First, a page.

Learning to Declutter and Clear Your Mind

I’m a mental hoarder. If you were to look inside my head, you would find all types of mental clutter. Boxes labeled “random shower thoughts”, trashcans full of personal bullshit, and a closet overflowing with reminders, ideas and useless information. This creates a negative impact on my ability to recall and recollect. I often find myself in this awkward situation where this was something I know I took a mental note of, but I just can’t remember what it was. I would sit there with a dumbfounded look on my face trying to remember the thing I was suppose to remember 😂.

The are many ways to clear your mind. I discovered that the quickest way to clear your mind is to simply write everything down. I got this idea from one of the principles of the GTD (Get things Done) method. GTD is a organizational system that focuses on completing tasks. In GTD, it is often stressed that your mind should be a place for thinking and not storing. The more you store, the less room you have to formulate new ideas and do calculations. Obviously, this isn’t true from a scientific perspective but definitely helps to empty your mind.

On my Galaxy Note 9, I keep a widget on my homescreen from the Samsung reminders app. With this widget, I jot down every random thought that hits my brain that I might want to act on. It’s important that you only note thoughts that you want to act upon, otherwise, you’re becoming an echo chamber for your brain. You will be surprised about how many random thoughts pop into your head. At any time, my list might look something like this:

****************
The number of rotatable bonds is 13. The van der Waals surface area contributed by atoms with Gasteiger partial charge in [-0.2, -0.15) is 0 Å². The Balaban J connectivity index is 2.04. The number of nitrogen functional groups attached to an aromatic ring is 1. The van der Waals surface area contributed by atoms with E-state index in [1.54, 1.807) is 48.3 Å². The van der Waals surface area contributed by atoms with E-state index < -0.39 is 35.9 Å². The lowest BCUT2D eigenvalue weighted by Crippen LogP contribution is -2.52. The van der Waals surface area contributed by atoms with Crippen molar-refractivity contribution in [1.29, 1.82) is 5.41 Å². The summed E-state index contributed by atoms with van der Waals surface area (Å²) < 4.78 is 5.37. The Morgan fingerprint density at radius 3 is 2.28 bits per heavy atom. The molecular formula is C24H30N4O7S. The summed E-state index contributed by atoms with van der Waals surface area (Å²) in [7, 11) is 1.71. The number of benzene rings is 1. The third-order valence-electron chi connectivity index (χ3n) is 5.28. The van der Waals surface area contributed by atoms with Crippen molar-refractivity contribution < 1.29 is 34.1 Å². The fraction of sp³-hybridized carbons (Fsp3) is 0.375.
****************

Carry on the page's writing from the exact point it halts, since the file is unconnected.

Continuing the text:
1. I should fix the font on my website
  2. Try peanut butter banana sandwiches for lunch
  3. Call mom before dinner
  4. Add line to script, “Wow still doing tech, huh?”
  5. Change podcast title - The First
  6. Look into Http2
  7. Maybe I should go to philly friday

I’m willing to bet that this is the easiest and most practical approach to empty your mind. It does not take any additional effort beyond a two second scribble or tap , and becomes very effective in having a clear mind. I have been so amazed by the amount of times I will look at stuff on the list later in the day (often at work), and say, “Damn…I’m glad I wrote that down. I completely forgot about that.”

There are other ways to clear your mind that include mindful meditation and sensory meditation. These are useful when you get the opportunity, but they still don’t solve the space junk floating around your head. Remember, the goal is to note it and take action when you’re ready; not to completely ignore it forever.

Hopefully this helps you clear your mind a little. It’s not perfect, but easy to implement and worth a shot. I’ve found it highly effective so far.


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